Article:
Among the member countries of NENA, Egypt is considered to have the second largest economy and population after turkey. The country’s per capita is 1622 dollars more than most of the other member countries, but considerably lower than that of Tunisia, Lebanon and turkey. The largest population is concentrated along the River Nile banks and in the Nile Delta. With only 43% of the whole populace in the cities, the country is less urbanized than the other country members are[16].

Like numerous other developing nations, Egypt pursued a strategy of industrialization based on substitution of imports between the 1970s and 1960s. In 1982, a debt crisis hit the nation and Egypt became among the initial associate countries to develop a set of economic changes to adopt a trade policy that was more outward oriented. These reforms involved simplification and reduction in import tariffs, decrease in barriers that are nontariff, unification of a number of rates of exchange and depreciation of the rate of real exchange to stimulate exports. According to figures released by the World Bank, the country’s simple average tariff rate is low by world standards, not more than 60% of the countries in the globe.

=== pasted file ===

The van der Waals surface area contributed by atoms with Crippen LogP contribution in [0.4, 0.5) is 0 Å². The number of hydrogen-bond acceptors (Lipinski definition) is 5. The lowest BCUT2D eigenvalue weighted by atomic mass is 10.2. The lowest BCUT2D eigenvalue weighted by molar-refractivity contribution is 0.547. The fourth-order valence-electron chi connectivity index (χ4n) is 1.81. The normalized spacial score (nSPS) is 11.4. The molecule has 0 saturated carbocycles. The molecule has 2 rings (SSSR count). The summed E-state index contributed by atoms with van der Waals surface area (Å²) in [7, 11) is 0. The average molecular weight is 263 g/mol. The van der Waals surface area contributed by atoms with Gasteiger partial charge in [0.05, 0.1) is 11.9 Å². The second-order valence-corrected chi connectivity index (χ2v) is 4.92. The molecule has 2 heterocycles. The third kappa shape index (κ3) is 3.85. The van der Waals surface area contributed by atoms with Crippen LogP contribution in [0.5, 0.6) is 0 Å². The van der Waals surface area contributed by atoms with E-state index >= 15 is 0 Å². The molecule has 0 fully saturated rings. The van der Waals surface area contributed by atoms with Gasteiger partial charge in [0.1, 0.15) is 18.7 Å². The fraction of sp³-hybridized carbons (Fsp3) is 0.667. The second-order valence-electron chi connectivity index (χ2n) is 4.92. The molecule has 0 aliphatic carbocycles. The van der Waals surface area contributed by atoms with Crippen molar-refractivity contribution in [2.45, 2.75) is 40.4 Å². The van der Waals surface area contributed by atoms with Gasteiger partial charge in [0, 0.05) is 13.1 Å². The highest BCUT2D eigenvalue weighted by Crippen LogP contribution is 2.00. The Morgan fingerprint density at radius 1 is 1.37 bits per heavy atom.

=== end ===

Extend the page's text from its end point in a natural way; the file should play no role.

The nation today enjoys a windfall because of the high prices in the world for its exports in oil and higher revenue from Suez Canal, since the fuel costs higher and has made its alternative more expensive. Partly, this liberalization was unilateral, and part of it was associated with several agreements. The country signed an EMAA in 2001 with the European Union but the union did not come into action until 2004. The country is also a member of GAFTA, greater Arab free trade agreement, an agreement under which all trade between Arab nations would be free of duty by the end of 2005. The country also signed another agreement- the Agadir Declaration- that created free trade among Egypt, Morocco, Tunisia and Jordan[17].

6. Negative impacts

6.1 Inequality

Production of agricultural products is concentrated more along the Nile Delta and Nile River. More than 97 percent of the nation’s land is unproductive because of limited rainfall; crop production is usually through irrigation. Egypt is mainly a food importer, and the ratio of self- sufficiency in several food crops has decreased since the 1960s. The increasing dependence of the country on imported food is a key concern and has led to a number of attempts to limit imports of food and enhance domestic production[18]. This can be seen in appendix 3

6.2 Taxation